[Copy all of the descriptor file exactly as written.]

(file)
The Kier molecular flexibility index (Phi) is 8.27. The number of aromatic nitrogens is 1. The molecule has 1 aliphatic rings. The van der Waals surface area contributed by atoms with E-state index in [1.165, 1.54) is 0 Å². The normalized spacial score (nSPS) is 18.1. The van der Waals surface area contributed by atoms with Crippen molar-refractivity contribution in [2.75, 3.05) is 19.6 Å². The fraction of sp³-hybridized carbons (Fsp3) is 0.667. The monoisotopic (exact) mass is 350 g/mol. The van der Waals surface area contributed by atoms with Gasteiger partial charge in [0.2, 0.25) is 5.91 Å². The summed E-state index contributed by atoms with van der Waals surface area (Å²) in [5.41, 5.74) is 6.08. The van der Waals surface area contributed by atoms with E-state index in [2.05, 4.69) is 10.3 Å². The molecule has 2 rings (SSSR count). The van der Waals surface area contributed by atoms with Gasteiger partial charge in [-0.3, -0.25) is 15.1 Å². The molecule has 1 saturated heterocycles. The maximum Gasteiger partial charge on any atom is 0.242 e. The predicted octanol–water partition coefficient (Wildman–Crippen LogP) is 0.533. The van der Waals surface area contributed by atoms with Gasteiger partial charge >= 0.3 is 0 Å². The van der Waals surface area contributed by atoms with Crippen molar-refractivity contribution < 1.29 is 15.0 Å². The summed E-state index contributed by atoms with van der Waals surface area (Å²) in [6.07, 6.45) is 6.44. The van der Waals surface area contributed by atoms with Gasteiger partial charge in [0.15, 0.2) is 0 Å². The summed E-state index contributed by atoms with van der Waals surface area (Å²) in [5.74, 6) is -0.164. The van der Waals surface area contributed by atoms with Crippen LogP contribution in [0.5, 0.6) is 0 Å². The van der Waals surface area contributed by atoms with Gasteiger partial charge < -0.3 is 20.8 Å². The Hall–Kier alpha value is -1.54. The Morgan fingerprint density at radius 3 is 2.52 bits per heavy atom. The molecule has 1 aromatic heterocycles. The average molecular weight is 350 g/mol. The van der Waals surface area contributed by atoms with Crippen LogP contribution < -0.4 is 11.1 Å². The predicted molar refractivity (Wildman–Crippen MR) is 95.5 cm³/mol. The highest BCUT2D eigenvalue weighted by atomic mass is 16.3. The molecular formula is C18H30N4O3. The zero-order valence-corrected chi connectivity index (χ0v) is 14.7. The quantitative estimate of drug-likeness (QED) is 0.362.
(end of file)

The Kier molecular flexibility index (Phi) is 8.27. The number of aromatic nitrogens is 1. The molecule has 1 aliphatic rings. The van der Waals surface area contributed by atoms with E-state index in [1.165, 1.54) is 0 Å². The normalized spacial score (nSPS) is 18.1. The van der Waals surface area contributed by atoms with Crippen molar-refractivity contribution in [2.75, 3.05) is 19.6 Å². The fraction of sp³-hybridized carbons (Fsp3) is 0.667. The monoisotopic (exact) mass is 350 g/mol. The van der Waals surface area contributed by atoms with Gasteiger partial charge in [0.2, 0.25) is 5.91 Å². The summed E-state index contributed by atoms with van der Waals surface area (Å²) in [5.41, 5.74) is 6.08. The van der Waals surface area contributed by atoms with E-state index in [2.05, 4.69) is 10.3 Å². The molecule has 2 rings (SSSR count). The van der Waals surface area contributed by atoms with Gasteiger partial charge in [-0.3, -0.25) is 15.1 Å². The molecule has 1 saturated heterocycles. The maximum Gasteiger partial charge on any atom is 0.242 e. The predicted octanol–water partition coefficient (Wildman–Crippen LogP) is 0.533. The van der Waals surface area contributed by atoms with Gasteiger partial charge >= 0.3 is 0 Å². The van der Waals surface area contributed by atoms with Crippen molar-refractivity contribution < 1.29 is 15.0 Å². The summed E-state index contributed by atoms with van der Waals surface area (Å²) in [6.07, 6.45) is 6.44. The van der Waals surface area contributed by atoms with Gasteiger partial charge in [0.15, 0.2) is 0 Å². The summed E-state index contributed by atoms with van der Waals surface area (Å²) in [5.74, 6) is -0.164. The van der Waals surface area contributed by atoms with Crippen LogP contribution in [0.5, 0.6) is 0 Å². The van der Waals surface area contributed by atoms with Gasteiger partial charge < -0.3 is 20.8 Å². The Hall–Kier alpha value is -1.54. The Morgan fingerprint density at radius 3 is 2.52 bits per heavy atom. The molecule has 1 aromatic heterocycles. The average molecular weight is 350 g/mol. The van der Waals surface area contributed by atoms with Crippen LogP contribution < -0.4 is 11.1 Å². The predicted molar refractivity (Wildman–Crippen MR) is 95.5 cm³/mol. The highest BCUT2D eigenvalue weighted by atomic mass is 16.3. The molecular formula is C18H30N4O3. The zero-order valence-corrected chi connectivity index (χ0v) is 14.7. The quantitative estimate of drug-likeness (QED) is 0.362.